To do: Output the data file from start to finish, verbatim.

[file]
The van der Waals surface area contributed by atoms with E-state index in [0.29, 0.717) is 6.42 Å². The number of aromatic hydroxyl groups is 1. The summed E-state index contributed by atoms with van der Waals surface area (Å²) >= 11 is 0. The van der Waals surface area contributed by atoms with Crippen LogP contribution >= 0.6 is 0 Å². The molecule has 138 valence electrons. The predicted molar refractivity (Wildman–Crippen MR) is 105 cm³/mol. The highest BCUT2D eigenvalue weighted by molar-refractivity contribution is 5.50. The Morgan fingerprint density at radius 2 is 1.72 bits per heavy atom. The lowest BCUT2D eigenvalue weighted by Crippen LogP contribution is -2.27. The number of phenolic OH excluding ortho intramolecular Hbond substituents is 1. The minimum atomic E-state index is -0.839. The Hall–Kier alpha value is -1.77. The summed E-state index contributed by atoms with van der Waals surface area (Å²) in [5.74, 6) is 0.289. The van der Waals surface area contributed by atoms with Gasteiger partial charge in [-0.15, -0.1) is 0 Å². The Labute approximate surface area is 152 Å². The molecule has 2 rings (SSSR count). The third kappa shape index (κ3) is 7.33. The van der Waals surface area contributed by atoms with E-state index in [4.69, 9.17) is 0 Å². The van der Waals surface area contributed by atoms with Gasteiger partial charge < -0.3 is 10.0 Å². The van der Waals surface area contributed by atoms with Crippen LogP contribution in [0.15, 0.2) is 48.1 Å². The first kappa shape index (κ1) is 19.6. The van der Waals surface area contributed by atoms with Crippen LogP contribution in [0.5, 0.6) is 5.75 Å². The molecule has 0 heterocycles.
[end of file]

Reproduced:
The van der Waals surface area contributed by atoms with E-state index in [0.29, 0.717) is 6.42 Å². The number of aromatic hydroxyl groups is 1. The summed E-state index contributed by atoms with van der Waals surface area (Å²) >= 11 is 0. The van der Waals surface area contributed by atoms with Crippen LogP contribution >= 0.6 is 0 Å². The molecule has 138 valence electrons. The predicted molar refractivity (Wildman–Crippen MR) is 105 cm³/mol. The highest BCUT2D eigenvalue weighted by molar-refractivity contribution is 5.50. The Morgan fingerprint density at radius 2 is 1.72 bits per heavy atom. The lowest BCUT2D eigenvalue weighted by Crippen LogP contribution is -2.27. The number of phenolic OH excluding ortho intramolecular Hbond substituents is 1. The minimum atomic E-state index is -0.839. The Hall–Kier alpha value is -1.77. The summed E-state index contributed by atoms with van der Waals surface area (Å²) in [5.74, 6) is 0.289. The van der Waals surface area contributed by atoms with Gasteiger partial charge in [-0.15, -0.1) is 0 Å². The Labute approximate surface area is 152 Å². The molecule has 2 rings (SSSR count). The third kappa shape index (κ3) is 7.33. The van der Waals surface area contributed by atoms with E-state index in [4.69, 9.17) is 0 Å². The van der Waals surface area contributed by atoms with Gasteiger partial charge < -0.3 is 10.0 Å². The van der Waals surface area contributed by atoms with Crippen LogP contribution in [0.15, 0.2) is 48.1 Å². The first kappa shape index (κ1) is 19.6. The van der Waals surface area contributed by atoms with Crippen LogP contribution in [0.5, 0.6) is 5.75 Å². The molecule has 0 heterocycles.